Honoring the Legacy of Long-time School Employees

When I first started working at Hoover High School in September of 1989, the school was so overcrowded that there wasn’t a classroom available for me so I became a traveling teacher:  four rooms in five periods.   That meant I had to carry chalk, erasers, paper, pens, staplers, paper clips, and more in my bulging briefcase.

It wasn’t until my second year that I had my own room, but there was a catch.   It was a temporary room, a portable bungalow out near the softball field.  While it was isolated next to three other portables, it had its own air conditioning unit that I controlled, unlike the permanent buildings where the thermostat was managed by the district office.

A couple of years later when high schools converted to four-year institutions, a new building was erected to accommodate the additional ninth graders.  Then principal Don Duncan invited teachers to choose their own classrooms while construction was underway.

I selected a room away from a stairwell to minimize outside noise.  I also wanted my windows to have a view so I chose one that faced south overlooking Glendale’s burgeoning skyline to my left and the Hollywood Hills to my right.

And I have remained there ever since.

This school year marks my 30th as a teacher.  It also happens to be the 90th year that Hoover has been around.  That means that I have taught at Hoover for one-third of its entire existence.   During my tenure, I have worked for six principals and five superintendents.

Reaching such a milestone has made me reflect on many of my former co-workers who are no longer at Hoover.

Too often these people just disappear whether through retirement or moving on without announcement or acknowledgment of their service to the school.  There is no mechanism in place for their legacies to be memorialized.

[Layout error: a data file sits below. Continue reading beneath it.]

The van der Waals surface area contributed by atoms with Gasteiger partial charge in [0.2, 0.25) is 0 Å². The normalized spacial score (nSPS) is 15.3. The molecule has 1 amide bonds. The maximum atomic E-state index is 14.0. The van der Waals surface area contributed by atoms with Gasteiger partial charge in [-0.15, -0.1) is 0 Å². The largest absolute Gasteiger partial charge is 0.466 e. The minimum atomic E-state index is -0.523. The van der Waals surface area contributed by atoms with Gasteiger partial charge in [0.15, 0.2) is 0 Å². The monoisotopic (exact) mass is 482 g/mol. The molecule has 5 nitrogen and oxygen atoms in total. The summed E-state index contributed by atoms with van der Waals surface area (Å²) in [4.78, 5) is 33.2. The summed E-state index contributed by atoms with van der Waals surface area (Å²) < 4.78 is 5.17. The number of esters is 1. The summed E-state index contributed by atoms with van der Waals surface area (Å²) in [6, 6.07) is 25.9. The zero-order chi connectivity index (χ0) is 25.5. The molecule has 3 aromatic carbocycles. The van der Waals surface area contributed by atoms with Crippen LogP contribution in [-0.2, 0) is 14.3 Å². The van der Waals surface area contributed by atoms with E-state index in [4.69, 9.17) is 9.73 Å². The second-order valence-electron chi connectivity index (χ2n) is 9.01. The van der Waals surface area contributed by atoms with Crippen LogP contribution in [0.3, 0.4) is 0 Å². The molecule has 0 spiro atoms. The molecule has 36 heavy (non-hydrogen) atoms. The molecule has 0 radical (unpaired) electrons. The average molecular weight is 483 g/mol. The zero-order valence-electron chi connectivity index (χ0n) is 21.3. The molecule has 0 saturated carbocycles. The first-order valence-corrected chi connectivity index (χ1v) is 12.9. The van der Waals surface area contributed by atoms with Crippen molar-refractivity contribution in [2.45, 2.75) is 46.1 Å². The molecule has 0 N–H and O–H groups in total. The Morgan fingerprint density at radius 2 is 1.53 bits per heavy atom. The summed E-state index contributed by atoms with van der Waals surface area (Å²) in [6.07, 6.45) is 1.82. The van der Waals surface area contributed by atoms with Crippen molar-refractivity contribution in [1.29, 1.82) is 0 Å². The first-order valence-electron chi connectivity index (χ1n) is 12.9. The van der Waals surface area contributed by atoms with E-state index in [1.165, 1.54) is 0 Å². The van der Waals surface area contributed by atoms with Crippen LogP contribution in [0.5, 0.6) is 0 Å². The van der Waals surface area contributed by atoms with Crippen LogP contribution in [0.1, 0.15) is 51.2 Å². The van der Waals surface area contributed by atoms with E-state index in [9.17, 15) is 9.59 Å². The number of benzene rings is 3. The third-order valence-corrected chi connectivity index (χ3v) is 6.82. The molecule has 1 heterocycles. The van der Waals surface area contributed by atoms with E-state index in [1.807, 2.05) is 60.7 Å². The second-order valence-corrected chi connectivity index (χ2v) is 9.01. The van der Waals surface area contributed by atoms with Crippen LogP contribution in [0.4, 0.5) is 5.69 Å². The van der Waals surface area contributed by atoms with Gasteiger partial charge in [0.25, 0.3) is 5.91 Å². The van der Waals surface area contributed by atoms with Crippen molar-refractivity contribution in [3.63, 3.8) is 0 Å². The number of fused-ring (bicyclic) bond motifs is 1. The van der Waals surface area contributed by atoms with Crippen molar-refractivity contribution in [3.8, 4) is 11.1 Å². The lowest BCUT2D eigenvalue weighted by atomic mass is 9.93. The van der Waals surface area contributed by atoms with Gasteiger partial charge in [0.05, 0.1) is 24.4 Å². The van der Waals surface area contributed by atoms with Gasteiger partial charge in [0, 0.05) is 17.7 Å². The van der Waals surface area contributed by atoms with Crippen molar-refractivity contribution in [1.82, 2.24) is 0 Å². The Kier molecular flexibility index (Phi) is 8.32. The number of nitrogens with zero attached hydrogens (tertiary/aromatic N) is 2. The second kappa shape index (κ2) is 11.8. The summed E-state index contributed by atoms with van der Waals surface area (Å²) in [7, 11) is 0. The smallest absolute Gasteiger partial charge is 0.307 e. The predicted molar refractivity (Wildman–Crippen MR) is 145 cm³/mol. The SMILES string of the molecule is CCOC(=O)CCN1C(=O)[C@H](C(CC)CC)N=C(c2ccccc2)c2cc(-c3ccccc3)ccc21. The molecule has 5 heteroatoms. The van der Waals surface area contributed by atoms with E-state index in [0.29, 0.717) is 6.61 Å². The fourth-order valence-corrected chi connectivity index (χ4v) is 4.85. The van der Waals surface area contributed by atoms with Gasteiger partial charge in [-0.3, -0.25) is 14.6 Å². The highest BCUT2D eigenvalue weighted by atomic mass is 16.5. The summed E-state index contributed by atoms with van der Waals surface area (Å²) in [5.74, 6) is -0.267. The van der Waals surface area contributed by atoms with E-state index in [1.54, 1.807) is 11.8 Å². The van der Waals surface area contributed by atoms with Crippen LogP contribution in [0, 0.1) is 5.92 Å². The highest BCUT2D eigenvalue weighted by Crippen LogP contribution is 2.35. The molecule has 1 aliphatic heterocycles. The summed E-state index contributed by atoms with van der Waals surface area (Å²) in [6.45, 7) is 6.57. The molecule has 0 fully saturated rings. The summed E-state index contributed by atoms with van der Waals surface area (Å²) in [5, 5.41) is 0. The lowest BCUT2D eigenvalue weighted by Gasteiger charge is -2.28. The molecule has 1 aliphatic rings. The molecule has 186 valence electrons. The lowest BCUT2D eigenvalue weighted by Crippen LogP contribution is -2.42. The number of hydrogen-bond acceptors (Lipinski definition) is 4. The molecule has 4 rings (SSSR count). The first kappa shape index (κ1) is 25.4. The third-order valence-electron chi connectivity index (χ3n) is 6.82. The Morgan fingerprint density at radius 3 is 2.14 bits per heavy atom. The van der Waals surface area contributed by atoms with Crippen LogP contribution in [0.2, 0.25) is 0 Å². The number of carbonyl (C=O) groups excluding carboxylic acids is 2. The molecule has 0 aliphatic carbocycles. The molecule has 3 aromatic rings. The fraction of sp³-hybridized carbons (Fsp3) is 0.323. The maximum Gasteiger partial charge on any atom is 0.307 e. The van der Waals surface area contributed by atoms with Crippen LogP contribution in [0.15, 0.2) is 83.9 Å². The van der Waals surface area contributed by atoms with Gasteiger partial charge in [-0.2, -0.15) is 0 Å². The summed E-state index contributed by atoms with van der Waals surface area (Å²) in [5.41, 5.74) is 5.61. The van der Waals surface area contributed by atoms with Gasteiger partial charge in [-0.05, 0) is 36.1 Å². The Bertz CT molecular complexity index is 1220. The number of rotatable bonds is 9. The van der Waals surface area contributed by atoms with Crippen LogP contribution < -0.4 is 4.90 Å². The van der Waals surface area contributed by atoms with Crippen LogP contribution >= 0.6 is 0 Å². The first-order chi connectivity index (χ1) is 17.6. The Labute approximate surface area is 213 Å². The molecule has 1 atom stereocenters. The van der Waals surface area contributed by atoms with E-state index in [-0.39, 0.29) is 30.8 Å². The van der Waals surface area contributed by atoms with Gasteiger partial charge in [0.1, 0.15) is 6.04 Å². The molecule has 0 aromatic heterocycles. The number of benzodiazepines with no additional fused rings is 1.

Past superintendents in Glendale have their photos mounted at the district headquarters.  No matter that the average tenure has been eight years, with one serving only a year, these men remain the face of the district despite working at other districts for the majority of their careers.

However, for those teachers, secretaries, custodians, and cafeteria workers who have devoted their lifetime to GUSD—20, 30, 40 years’ worth—their work is not preserved.  Nowhere are their photos or names displayed.   That is like having a memorial dedicated to the armed services with only the names of the generals on it.

These people have more of a connection to students than do superintendents.    Preparing food, cleaning campuses, greeting visitors, and teaching students—these are the most meaningful jobs at a school.   If it weren’t for these people, there wouldn’t be a place of learning.

Just last month a custodian who worked 39 years, Glen Esquivel, retired. Where is his photo?  His name?

As soon as he left, the history of his stint in GUSD disappeared. It’s as if he never worked in Glendale schools.

Thirty-nine years.  Vanished.

Devote your entire working life to a company and never be remembered.  That’s a terrible lesson to teach young people.

Never mind the clichéd certificate of recognition at a school board meeting.  As the district prepares to move to a new administration building, serious consideration should be given to erect a Hall of Fame with the photos, names and years of service of all employees who have worked for GUSD at least 25 years.

It’s the right thing to do.


Former Student, Current Filmmaker